It’s generally hard to judge paint quality with anything but the naked eye, but up close shots might show swirls, scratches, or chips. Pitting shown on a badge or bumper in one photo might clue you in to how the rest of the brightwork looks. Faded gauges or worn seat upholstery might clue you in to how the rest of the interior looks. Look closely at engine bay and underbody photos, and do your research to make sure that the parts you’re looking at aren’t just clean but also correct.

Look at the tires. If a seller boasts a fresh restoration but fitted cheap off-brand tires, that should have you wondering what other corners they cut in the harder-to-see areas of the car. It’s also safe to assume that if you spot some flaws in a photo gallery, there are more flaws that you can’t see.

Another detail worth noting: On a classified listing, check the date it was posted. If a car was listed eight months ago and is still for sale, there may be something wrong with it or the seller might be inflexible and asking too much money.

Watch out for what’s missing

Is there something conspicuously absent from a listing? That should be cause for concern. A gallery of 300 photos is great, but if they’re all from 30 feet away then they’re useless. Lack of underbody photos, engine bay shots, or interior views is a definite red flag. If a convertible doesn’t show any shots of the soft top, you should be suspicious.

For many classic cars, documentation that can prove a matching-numbers drivetrain or track an ownership history is important, and a lack of that documentation is another red flag. Is the seller claiming a restoration work or service was performed? Look for the receipts. Things like original owner’s manuals or tool kits can also cost thousands to replace, and if they aren’t shown or listed you can probably assume they aren’t there. Ask the seller to clarify.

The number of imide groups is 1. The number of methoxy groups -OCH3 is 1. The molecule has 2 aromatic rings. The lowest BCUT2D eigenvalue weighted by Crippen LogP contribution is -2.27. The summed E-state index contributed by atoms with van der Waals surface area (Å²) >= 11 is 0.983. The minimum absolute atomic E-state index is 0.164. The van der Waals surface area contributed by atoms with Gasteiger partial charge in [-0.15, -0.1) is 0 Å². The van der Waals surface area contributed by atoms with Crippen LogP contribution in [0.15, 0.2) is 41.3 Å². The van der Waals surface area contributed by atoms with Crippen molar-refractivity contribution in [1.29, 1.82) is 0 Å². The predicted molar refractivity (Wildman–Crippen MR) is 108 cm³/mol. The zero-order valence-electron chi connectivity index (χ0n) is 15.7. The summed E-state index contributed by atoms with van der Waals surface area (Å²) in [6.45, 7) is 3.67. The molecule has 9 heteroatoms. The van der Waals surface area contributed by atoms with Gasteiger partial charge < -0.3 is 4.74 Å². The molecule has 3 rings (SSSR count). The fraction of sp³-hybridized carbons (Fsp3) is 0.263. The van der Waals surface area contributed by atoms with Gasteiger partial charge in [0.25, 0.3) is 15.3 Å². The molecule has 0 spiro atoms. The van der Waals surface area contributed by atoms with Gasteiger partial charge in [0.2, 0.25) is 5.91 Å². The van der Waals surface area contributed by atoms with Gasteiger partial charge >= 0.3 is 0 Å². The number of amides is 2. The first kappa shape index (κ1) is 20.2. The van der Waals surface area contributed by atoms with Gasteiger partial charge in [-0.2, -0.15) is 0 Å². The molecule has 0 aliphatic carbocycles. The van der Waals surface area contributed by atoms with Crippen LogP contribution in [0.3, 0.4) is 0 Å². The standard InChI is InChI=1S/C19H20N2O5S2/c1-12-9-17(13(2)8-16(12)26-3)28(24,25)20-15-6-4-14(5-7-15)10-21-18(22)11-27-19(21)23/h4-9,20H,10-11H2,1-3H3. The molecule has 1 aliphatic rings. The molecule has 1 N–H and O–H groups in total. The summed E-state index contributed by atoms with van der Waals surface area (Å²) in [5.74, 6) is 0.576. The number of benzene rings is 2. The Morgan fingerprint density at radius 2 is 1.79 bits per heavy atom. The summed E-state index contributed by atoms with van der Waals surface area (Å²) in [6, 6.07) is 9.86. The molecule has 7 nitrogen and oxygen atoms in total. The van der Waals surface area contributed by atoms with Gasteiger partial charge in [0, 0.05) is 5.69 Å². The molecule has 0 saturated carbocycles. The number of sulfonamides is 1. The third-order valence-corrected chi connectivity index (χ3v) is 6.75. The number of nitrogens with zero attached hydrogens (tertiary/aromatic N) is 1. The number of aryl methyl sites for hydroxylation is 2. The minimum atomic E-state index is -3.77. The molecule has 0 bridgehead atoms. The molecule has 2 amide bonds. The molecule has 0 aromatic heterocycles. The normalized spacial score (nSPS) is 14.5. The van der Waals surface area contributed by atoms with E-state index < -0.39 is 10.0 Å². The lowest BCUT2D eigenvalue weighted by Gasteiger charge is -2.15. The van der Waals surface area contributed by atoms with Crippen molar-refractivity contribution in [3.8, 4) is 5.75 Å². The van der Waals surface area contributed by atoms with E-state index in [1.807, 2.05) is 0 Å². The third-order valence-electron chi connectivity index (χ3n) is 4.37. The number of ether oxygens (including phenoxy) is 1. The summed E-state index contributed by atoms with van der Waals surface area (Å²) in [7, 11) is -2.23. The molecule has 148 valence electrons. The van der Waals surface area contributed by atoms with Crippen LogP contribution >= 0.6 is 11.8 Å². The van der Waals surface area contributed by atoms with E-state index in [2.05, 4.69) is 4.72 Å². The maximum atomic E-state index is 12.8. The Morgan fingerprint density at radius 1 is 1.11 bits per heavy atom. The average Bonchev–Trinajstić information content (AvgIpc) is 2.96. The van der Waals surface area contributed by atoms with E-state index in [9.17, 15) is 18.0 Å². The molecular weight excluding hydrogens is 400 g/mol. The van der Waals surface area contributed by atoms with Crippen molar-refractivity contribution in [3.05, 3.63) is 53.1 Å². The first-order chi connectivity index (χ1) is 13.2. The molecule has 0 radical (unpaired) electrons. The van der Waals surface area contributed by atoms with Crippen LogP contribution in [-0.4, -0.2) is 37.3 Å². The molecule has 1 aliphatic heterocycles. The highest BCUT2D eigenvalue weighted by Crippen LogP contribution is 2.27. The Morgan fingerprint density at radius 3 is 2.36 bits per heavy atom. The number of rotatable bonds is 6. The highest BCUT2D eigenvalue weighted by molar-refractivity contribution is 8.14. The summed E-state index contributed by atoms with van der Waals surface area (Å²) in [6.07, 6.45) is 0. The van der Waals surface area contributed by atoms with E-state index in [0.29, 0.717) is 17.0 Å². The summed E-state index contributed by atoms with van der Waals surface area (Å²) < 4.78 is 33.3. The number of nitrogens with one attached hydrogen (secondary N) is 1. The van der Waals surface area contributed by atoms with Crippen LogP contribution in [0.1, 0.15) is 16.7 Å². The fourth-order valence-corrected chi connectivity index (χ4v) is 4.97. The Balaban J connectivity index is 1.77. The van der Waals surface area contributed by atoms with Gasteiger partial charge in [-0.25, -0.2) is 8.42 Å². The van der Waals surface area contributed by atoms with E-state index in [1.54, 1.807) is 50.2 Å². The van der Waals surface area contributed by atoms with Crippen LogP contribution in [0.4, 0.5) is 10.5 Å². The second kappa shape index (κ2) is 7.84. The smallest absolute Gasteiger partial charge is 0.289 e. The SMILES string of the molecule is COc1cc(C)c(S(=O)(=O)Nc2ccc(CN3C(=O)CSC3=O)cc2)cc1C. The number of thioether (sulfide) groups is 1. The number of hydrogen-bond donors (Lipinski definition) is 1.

Communicate with the seller

Be it in a comment section, a private message or a good-old-fashioned phone call, pay attention to what the seller says and how they answer questions. Be wary of vague answers, and ask them to take extra photos for you if you want to see something more closely.

We’ve all read “I know what I have” in a listing, but even just a quick conversation with the seller can clue you in to just how knowledgeable they are.

CARFAX isn’t perfect

For more modern collector cars, a CARFAX or AutoCheck can be a great tool for clarifying a vehicle’s history, especially when you aren’t able to inspect a car in person. But neither one is gospel. Not every incident gets reported to CARFAX/AutoCheck, and there can be lag time between when an incident actually occurs and when one of those online tools records it. Insisting on a vehicle history report is always a good idea, but take it with a grain of salt.

Another good habit is to just pop the car’s VIN into Google. This simple step can reveal all sorts of information, including additional pictures, online discussions or forum posts, or previous auction listings.

If it seems too good to be true, it probably is

A seemingly great car with a low asking price is always tempting, but don’t let the potential of a great bargain keep you from practicing good judgment.